Lasers in Medical Science

, Volume 33, Issue 2, pp 279–286 | Cite as

Low-level laser therapy prevents endothelial cells from TNF-α/cycloheximide-induced apoptosis

  • Yu-Hsiu Chu
  • Shu-Ya Chen
  • Yueh-Ling Hsieh
  • Yi-Hsien Teng
  • Yu-Jung ChengEmail author
Original Article


Low-level laser therapy (LLLT), widely used in physiotherapy, has been known to enhance wound healing and stimulate cell proliferation, including fibroblast and endothelial cells. Applying LLLT can increase cell proliferation in many kinds of cells including fibroblasts and endothelial cells. However, the protective mechanisms of LLLT on endothelial apoptosis remain unclear. We hypothesized LLLT can protect endothelial cells from inflammation-induced apoptosis. Human endothelial cell line, EA.hy926 cells, and TNF-α/cycloheximide (TNF/CHX) were used to explore the protective effects of LLLT (660 nm) on inflammation-induced endothelial apoptosis. Cell viability, apoptosis, caspase-3/7/8/9 activity, MAPKs signaling, NF-κB activity, and inducible/endothelial nitric oxide synthase (iNOS/eNOS) expression were measured. Our results showed that LLLT increased EA.hy926 cell proliferation, attenuated the TNF/CHX-induced apoptosis, and reduced the TNF/CHX-mediated caspase-3/7/8/9 activation. In addition, LLLT increased ERK MAPK phosphorylation and suppressed the TNF/CHX-increased p38 MAPK, JNK, IKK phosphorylation, NF-κB translocation, and iNOS expression. The caspases-3 cleavage and cell death were not increased in cells treating with ERK inhibitor U0126, which implicated that ERK is not to be responsible for the protective effects of LLLT. After treating with p38 mitogen-activated protein kinase (MAPK) activator, the protection of LLLT in cell apoptosis was no longer existed, showing that LLLT protected the endothelial cells by suppressing p38 MAPK signaling. Our results provide a new insight into the possible molecular mechanisms in which LLLT protects against inflammatory-induced endothelial dysfunction.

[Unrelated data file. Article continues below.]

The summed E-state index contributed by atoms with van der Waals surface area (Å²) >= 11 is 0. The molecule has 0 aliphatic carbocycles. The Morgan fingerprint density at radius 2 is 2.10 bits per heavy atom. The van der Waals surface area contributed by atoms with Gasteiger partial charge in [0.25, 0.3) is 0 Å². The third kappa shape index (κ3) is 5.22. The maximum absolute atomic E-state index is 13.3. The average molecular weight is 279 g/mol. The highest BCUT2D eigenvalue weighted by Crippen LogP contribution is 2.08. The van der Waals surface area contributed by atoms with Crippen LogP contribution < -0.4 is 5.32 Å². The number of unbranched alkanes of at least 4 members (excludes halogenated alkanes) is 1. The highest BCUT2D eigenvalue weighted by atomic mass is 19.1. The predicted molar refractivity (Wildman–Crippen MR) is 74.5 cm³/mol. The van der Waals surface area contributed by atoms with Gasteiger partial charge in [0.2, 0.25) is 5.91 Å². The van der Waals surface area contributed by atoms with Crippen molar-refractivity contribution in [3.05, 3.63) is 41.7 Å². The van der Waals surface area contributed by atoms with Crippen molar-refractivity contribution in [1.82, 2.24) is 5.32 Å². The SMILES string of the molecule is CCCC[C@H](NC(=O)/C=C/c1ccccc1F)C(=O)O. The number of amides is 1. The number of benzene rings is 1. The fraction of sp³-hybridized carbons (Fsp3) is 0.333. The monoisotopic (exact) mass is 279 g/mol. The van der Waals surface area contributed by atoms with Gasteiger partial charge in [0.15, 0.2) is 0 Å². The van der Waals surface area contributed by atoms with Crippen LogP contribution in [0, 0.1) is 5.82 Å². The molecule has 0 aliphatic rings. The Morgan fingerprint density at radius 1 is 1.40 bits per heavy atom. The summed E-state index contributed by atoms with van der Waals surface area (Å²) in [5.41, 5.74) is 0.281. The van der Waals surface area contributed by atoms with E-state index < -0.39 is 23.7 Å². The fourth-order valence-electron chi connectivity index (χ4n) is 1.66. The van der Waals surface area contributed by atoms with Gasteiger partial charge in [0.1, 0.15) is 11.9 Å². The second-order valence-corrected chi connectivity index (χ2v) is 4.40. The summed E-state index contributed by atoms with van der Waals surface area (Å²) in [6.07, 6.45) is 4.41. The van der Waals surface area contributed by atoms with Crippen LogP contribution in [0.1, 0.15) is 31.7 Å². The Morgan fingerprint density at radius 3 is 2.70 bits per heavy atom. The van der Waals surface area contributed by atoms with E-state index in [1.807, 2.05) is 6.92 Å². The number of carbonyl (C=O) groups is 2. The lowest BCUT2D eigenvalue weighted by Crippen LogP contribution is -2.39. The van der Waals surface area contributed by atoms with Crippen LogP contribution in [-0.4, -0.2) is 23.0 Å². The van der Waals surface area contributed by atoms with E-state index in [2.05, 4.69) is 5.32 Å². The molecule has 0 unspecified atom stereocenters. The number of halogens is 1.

TNF-α LLLT Caspases MAPK Apoptosis Inflammation 


Funding information

This study was supported by National Science Council of Taiwan grants MOST 105-2314-B-039-009 and CMU104-S-14-04 from the China Medical University, Taiwan.

Role of funding source

This funding source had no role in the design of this study and will not have any role during its execution, analyses, interpretation of the data, or decision to submit results.

Compliance with ethical standards

Conflict of interest

The authors declare that they have no conflict of interest.

Ethical approval

This article does not contain any studies with human participants or animals performed by any of the authors.

Informed consent

For this type of study formal consent is not required.


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Copyright information

© Springer-Verlag London Ltd. 2017

Authors and Affiliations

  • Yu-Hsiu Chu
    • 1
  • Shu-Ya Chen
    • 1
  • Yueh-Ling Hsieh
    • 1
  • Yi-Hsien Teng
    • 1
  • Yu-Jung Cheng
    • 1
    • 2
    Email author
  1. 1.Department of Physical Therapy and Graduate Institute of Rehabilitation ScienceChina Medical UniversityTaichungTaiwan
  2. 2.Brain Research and Disease CenterChina Medical UniversityTaichungTaiwan

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